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The Doll That Won’t Die: La Comay’s Return to TV

Since time immemorial—the year 2000, to be precise—the gossiping puppet known as La Comay has plagued the Puerto Rican community. Infamous for delivering biased news and harmful gossip, and being involved in dozens of lawsuits, the man behind the doll, Antulio “Kobbo” Santarrosa, has been one of the most controversial figures in Puerto Rican culture—and once again, he’s back on TV

SuperXclusivo, the gossip-news show that aired on WAPA for thirteen years, was Santarrosa’s most popular stint on TV. With the prime time slot of 6:00pm, La Comay was widely tuned-in all over Puerto Rico and various cities in the United States dense with Latinx people. Everything changed when people finally got tired of his casual homophobic, racist, sexist and overall bigoted comments. 

Dozens of protesters held demonstrations in front of WAPA’s studios back in 2012 demanding that the TV station take the show off the air. The protests began after Santarrosa implied that the murder of José Enrique Gómez Saladín was related to the publicist’s promiscuous behavior. The puppeteer pinned the blame on Gómez Saladín for being at a “focal point for homosexual activity” at the time of his death. 

A movement made up of thousands of enraged citizens, simply known as “Boicot a la Comay”, named after a Facebook group with over 60,000 members, began to topple the doll’s ambitions. Most of SuperXclusivo’s sponsors had retired their support toward La Comay, meaning that the show’s value quickly declined. 

Soon afterward, WAPA’s most recent contract for Santarrosa showed a significant decrease in his split of the earnings made from SuperXclusivo. The TV host was upset, and promptly quit after not accepting the new terms of his contract. Activists celebrated how they wouldn’t have to tolerate any more sexist, fatphobic and racist comments on local television. 

This was the case until Santarrosa returned to the small screen through Mega TV, back in early 2019. The new format of the show was simply named La Comay. There, business ran as usual, until protests arose once again after the TV host made racist comments toward senator Ana Irma Rivera Lassén, who was running as one of the two senators at-large for the Citizens’ Victory Movement. After LGBTQIA+ activist Pedro Julio Serrano reached out to the program’s sponsors, many of them withdrew their support

 
 
 
 
 
 
 
 
 
 
 
 
 
 
 

A post shared by La Comay (@lacomaytv)

Photo via @lacomaytv

This didn’t stop the show from running, though—not until December 18th, when La Comay’s last episode aired on MegaTV. Although the media had reported that this would be her last waltz, the episode ended on an eerie note. The show quotes Arnold Schwarzenegger with a clip from one of the Terminator movies: “I’ll be back,” implying that La Comay would return soon. Just like that, two months ago, Liberman Media Group, owners of the recently rebranded TeleOnce, announced that they signed a contract to bring Santarrosa’s character back on the airwaves.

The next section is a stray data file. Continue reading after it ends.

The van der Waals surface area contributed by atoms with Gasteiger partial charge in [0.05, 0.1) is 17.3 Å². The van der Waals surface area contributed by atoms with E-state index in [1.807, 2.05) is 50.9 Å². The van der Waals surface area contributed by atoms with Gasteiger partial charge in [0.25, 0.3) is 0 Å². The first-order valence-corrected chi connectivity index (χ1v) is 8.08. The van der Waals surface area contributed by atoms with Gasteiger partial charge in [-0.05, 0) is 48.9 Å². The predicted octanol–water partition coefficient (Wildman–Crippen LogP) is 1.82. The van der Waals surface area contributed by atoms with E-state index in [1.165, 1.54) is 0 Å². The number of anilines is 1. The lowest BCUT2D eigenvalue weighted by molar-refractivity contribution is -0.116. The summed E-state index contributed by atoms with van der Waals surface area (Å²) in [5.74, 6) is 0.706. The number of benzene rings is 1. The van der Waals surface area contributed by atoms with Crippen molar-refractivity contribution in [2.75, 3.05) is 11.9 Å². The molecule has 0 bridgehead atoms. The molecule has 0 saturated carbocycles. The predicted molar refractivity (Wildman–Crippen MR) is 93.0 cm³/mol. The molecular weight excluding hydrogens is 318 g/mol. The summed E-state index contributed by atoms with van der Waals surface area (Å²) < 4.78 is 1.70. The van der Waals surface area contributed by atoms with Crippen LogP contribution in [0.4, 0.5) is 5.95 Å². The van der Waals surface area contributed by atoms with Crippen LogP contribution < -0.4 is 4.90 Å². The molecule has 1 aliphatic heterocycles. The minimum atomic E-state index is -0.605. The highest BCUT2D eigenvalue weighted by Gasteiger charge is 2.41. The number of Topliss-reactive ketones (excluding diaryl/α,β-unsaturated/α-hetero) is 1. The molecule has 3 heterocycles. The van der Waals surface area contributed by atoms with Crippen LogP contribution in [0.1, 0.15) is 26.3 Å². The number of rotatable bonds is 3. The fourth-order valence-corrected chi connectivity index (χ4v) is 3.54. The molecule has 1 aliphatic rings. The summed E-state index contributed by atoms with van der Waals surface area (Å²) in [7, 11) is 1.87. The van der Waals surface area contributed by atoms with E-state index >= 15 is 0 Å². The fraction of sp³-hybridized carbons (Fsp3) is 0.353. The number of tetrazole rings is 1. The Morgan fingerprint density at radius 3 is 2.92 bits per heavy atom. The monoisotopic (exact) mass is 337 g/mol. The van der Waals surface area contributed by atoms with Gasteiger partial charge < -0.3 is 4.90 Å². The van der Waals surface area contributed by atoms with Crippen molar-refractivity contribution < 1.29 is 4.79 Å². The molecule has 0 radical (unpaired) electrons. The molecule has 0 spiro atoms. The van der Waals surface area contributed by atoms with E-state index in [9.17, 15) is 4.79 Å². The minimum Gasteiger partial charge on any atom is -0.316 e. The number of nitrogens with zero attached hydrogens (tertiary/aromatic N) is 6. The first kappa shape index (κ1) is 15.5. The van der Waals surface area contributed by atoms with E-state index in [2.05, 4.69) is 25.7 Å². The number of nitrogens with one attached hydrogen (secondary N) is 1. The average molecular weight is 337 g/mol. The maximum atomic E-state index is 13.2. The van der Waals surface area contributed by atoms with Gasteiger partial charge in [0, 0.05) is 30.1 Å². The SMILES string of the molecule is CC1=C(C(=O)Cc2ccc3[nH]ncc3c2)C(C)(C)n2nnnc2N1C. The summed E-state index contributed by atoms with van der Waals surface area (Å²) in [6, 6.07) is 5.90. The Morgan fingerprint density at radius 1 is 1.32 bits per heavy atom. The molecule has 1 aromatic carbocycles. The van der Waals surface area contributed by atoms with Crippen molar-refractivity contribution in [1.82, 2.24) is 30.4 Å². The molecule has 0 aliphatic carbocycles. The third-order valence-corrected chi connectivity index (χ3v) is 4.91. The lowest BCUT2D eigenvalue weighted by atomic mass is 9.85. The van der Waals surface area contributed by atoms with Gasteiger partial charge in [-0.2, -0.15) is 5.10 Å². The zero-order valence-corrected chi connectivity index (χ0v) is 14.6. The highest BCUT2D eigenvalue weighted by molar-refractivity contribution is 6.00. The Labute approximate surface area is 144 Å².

Since March 1st, La Comay has been up and running on Puerto Rico’s Channel 11. It seems that, no matter what, Santarrosa seems to be destined to return regardless of the many protests, lawsuits and controversies he’s faced over his 20+ year-long career of mudslinging and yellow journalism. Whatever may be the case, it seems that La Comay continues to bring in ratings despite her highly polarizing presence. 

Prior to the 2020 elections, Santarrosa faced criticism after sexualizing Alexandra Lúgaro’s daughter by discussing an Instagram picture and implying that it was taken with an overtly sexual overtone. Demonstrators marched once again, but this time in front of SBS Studios. These protests weren’t enough to get her off the air, but the anti-Comay sentiment is still fresh. 

If anything, La Comay’s return to TV makes clear that Puerto Rico’s society still has much to learn and reflect upon. Despite repeatedly attacking public figures, making bigoted comments, and delivering highly biased information from a moralist perspective, Puerto Ricans continue tuning into Santarrosa’s filth. Although many have moved on from La Comay and everything she symbolizes, many cling to the doll’s rotting corpse—a reminder that many sympathize with her bigotry. 

Santarrosa has also contributed to tarnishing the journalistic work of many serious communicators on the Island. By delivering his gossip and ill-researched news as facts, he normalized yellow journalism within contemporary society. Now, many citizens are unable to distinguish between credible news sources and gossip. News platforms with little to no concern for fact-checking and the public good get way too much attention, while platforms that seek to uphold traditional news values are criticized when pandering to those who want to read frivolous stories. 

For better or worse, La Comay has left her mark on our society. Whether or not she will face another boycott remains to be seen, but if it happens, not many people would be surprised. Hopefully, the next time Santarrosa leaves, it’ll be for good. 

Luis is a 24-year-old writer, editor and journalist recently graduated from the University of Puerto Rico at Rio Piedras. He majored in Creative Writing and Communications and has bylines published under Her Campus, Pulso Estudiantil and El Nuevo Día. During his final year of college, Luis worked as Senior Editor for Her Campus at UPR, Editor in Chief of Digital News at Pulso Estudiantil and interned at El Nuevo Día. He seeks to portray the stories of societies, subcultures and identities that have remained in the dark. Check all of his stories out at Muckrack! https://muckrack.com/luis-alfaro-perez
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